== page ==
spy case

I’m trying to sort out Emily’s past since this new info has come up in the Beyond Borders episode and:

She graduated high school in 89’ and presumably started college right away because she’s an overachiever who was determined to make something of herself. She went to Georgetown for undergrad (til 93’) then Yale for grad school (til 95’). This part is hazy and we know she lied to Hotch about being in the bureau for the full 10 years (96ish-06) when she started, but part of that narrative could be true and she might have started at the FBI right out of college. From there, at some point, she got an internship at the UN that concluded before or in 2001, considering she said they halted the investigation of her and Clara’s friend’s murder due to 9/11. I assume she went from there to Interpol (knowing her language/international skills she got hired right away) and was only there a short while before being transferred via backstop to the CIA, specifically to the JTF-12 task force, which was said to be assembled after 9/11. Clyde, her Interpol boss, recommended her so he must have seen a lot in her as a newbie even. It was never specified exactly how long she was a spy, but their last case was the Doyle one which concluded in 2004 (7 years before 2011) so it seems it was only a few years. After that wrapped, we also don’t know exactly what she did for roughly a year and a half, but I assume it involved getting re-acquainted to a normal life (while making sure Declan was okay and trying to get into the BAU to gain stability for the both of them, as stated). And then she barged into Hotch’s office with her cardboard box…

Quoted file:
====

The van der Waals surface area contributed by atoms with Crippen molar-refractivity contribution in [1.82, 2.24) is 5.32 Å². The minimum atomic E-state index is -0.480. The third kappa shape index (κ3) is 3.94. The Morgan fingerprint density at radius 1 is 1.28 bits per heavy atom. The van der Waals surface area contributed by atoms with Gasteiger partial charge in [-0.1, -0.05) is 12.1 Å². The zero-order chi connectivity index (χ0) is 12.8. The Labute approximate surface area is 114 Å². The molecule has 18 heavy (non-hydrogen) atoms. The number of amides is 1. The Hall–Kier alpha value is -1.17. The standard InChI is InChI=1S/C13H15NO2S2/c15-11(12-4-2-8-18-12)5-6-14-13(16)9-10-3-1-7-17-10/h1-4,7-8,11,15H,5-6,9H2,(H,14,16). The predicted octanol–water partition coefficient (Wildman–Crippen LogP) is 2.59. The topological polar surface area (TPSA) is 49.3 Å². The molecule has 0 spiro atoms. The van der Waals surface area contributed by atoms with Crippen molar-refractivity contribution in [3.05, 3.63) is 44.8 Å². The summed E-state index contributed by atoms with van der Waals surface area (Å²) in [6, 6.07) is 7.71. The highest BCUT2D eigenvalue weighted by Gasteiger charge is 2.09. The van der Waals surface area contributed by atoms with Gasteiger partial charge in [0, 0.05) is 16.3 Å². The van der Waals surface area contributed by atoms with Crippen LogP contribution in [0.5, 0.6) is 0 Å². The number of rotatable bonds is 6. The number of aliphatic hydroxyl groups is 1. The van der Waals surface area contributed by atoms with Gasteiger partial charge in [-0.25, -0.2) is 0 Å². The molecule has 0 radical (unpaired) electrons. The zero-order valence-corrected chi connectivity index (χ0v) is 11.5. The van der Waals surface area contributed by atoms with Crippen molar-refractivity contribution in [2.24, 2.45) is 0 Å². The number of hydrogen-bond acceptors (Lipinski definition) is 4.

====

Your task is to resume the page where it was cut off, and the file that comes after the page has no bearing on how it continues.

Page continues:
on this post im getting a lot of “husband and wife” explanations and that got me thinking, imagine miss pauling and spy having to do a mission together where they have to pretend to be husband and wife, and both of them smirking on the inside bc they know how fucking gay they actually are

edit: now with art!

If Love Were Easy...

Originally posted by multifandomimagines-17

Not my gif

Based on Sentence Prompts:  #145 - “If love were easy we’d be writing songs about better things.  Like pizza.”

Peter Quill x Reader, Female Pronouns, Some Angst, Mostly Fluff

Word count: 2.1 K

           You knew you shouldn’t be jealous.  You knew Peter loved you, he said it often enough and showed you in all the little ways.  He danced with you on the ship, made sure you were always near on missions, volunteered to do the laundry, all the things that’d make any girlfriend’s heart melt, but then there was Gamora.

Keep reading

When I was Seven, I Stole a Horse

Okay backtrack to before the horse stealing before we start this story.

Growing up, my best friend was a boy named Ben.  Benjamin, if he was being annoying, to which he’d retaliate with Keejamin, which is not and never has been my full name.

Ben lived next door to my grandparents, and we were born within a few weeks of each other and were best friends pretty much since the time he crawled under the fence into Nanny’s backyard and helped me make mudpies (not that either of us actually remember that, seeing as we were two, but no one was particularly happy with the unrecognizably muddy toddlers).